Just as sobriety may make you realize some of your friends were really just drinking buddies, you may also realize that some activities are only fun when you drink. For example, if you spent a sober evening at the corner bar, you would probably get bored pretty fast and find something else to do. For many people, drinking is a way of making boring things interesting. It’s much better to find things that are actually interesting to do instead.

You sleep better.

Alcohol wrecks your sleep. Many people feel like alcohol helps them sleep better because it relaxes them and makes them drowsy, but it actually keeps you from reaching the restful, restorative levels of REM sleep. You are more likely to wake up feeling sweaty and sick. As noted above, alcohol crashes your blood sugar, which can stay low for hours while you sleep, causing restlessness and anxiety. Some people experience insomnia when they first quit drinking, but before long, sobriety leads to much deeper sleep. You wake up feeling more rested and less anxious and generally have more energy for living.

No more hangovers.

Perhaps even better than a restful night’s sleep is waking up without a hangover. Many heavy drinkers have forgotten what that’s even like.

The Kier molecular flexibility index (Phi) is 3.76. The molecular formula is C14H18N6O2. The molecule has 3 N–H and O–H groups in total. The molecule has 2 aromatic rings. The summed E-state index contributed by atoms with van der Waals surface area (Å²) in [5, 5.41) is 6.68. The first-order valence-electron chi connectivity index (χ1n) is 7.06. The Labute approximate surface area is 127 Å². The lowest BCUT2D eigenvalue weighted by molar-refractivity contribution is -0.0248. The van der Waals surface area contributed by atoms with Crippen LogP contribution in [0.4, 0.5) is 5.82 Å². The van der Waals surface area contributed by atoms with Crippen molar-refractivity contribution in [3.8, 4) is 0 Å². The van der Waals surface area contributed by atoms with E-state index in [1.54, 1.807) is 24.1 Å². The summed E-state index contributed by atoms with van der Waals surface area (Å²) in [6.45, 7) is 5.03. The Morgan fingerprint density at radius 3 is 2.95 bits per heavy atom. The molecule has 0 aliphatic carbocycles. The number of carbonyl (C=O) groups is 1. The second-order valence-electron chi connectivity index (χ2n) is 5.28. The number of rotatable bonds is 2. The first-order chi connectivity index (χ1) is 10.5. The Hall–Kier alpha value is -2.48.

Your cancer risk drops.

Heavy drinking is a risk factor for several kinds of cancer, including mouth, liver, colon, rectal, and breast cancers. When alcohol is processed in your liver and by bacteria in your intestines and colon, it produces a byproduct called acetaldehyde, which is toxic and carcinogenic. If you drink and smoke, the combination significantly increases your risk of mouth cancer than either by itself. The good news is that you can immediately reduce your risk of cancer when you quit drinking. This also allows your intestinal walls to heal, allowing your body to better absorb nutrients and antioxidants, which can further reduce your cancer risk.

If you or someone you love is struggling with alcohol addiction or mental illness, we can help. Recovery Ways is a premier drug and alcohol addiction treatment facility located in Salt Lake City, Utah. We have the resources to effectively treat a dual diagnosis. Our mission is to provide the most cost-effective, accessible substance abuse treatment to as many people as possible. Request information online or call us today at 1-888-986-7848.

Topics: Addiction Treatment, Sober Living

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Recovery Ways is a premier drug and alcohol addiction treatment facility located in Salt Lake City, Utah. Our mission is to provide the most cost-effective, accessible substance abuse treatment to as many people as possible.